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The new normal includes a regular remote workforce, which increases security challenges.
March 30, 2021
Sponsored by Kaseya
The migration to a remote workforce hit fast forward in the past year as businesses around the world asked employees to do from home what they used to do in the office. For some companies, this was an expansion of existing remote work activities, while it was a sudden shock for others.
But after a year of attending business meetings in pajamas and zero-minute commutes, many employees are eager to keep their current work-from-home arrangements, at least some of the time, even after the pandemic is under control. At the same time, businesses are realizing they can save money by reducing their office footprints or eliminate them altogether while tapping into a much broader talent pool.
As businesses transition to a new normal that includes remote work as a regular part of everyday life, they face a host of extra security challenges. More employees working remotely means more opportunity for cybercriminals to breach weaker defenses across a distributed network of personal devices, corporate laptops, unsecured Wi-Fi networks, and exponentially more remote connections to their servers and applications.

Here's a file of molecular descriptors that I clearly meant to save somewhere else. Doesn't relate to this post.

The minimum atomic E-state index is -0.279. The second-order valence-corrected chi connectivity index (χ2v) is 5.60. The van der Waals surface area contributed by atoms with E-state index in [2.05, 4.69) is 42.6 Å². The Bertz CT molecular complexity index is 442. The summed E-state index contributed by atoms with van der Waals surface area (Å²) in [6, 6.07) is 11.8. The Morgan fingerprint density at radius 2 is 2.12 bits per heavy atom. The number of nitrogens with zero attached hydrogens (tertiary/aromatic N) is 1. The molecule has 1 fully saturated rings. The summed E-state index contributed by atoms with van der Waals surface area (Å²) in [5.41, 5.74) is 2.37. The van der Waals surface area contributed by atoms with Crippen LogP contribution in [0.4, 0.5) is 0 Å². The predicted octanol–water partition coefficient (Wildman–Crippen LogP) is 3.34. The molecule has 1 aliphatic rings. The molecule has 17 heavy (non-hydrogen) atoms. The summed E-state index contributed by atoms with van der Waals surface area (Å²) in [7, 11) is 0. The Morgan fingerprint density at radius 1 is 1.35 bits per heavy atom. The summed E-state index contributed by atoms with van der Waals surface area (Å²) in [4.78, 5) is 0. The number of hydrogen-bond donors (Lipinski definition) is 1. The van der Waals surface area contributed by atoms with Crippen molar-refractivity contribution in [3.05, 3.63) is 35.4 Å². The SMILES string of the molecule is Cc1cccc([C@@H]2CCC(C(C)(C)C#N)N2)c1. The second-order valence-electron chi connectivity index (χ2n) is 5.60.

MSPs have a unique role to play in this new IT ecosystem. On one hand, they have customers struggling to navigate a remote work world, unsure of how to manage this diaspora of employees and endpoints. At the same time, MSPs are on high alert for security breaches into the systems they manage, desperate to avoid damaging attacks, data theft and outages.
Here are the three top things MSPs should focus on to secure their clientele’s remote workforce:
An IT network is only as secure as its weakest point. And in a world where employees are logging in from their apartments, coffee shops and coworking spaces, those weak spots are in the hands of well-meaning employees in vulnerable situations.
To protect those endpoints in a remote work environment, MSPs must deploy pervasive monitoring while minimizing employee disruptions. These frequent check-ins to ensure a secure environment should be largely invisible to remote staff who don’t want their productivity interrupted by automatic reboots in the middle of the workday or background processes that grind their other applications to a halt.
VPNs, two-factor authentication and cloud backups are no-brainer tactics MSPs can employ to increase endpoint security with minimal end user disruption. And, when issues do arise, MSPs need the ability to support users without requiring them to come into the office, which may not be open or anywhere near their physical location. MSP staff with the right tools can initiate remote control sessions to update settings and solve problems as they arise.
Keeping software up to date is a no-brainer, but the degree of difficulty increases significantly when they’re not all under the direct control of IT. The combination of personal devices and client-owned devices distributed to remote workers makes it much more challenging to keep them all running the latest-and-greatest versions of operating systems and applications.
Many of the assumptions MSPs make about an IT environment are now out the window. Not every device is on the corporate network, and those that connect remotely may be doing so at odd or inconsistent times using more tenuous network connections.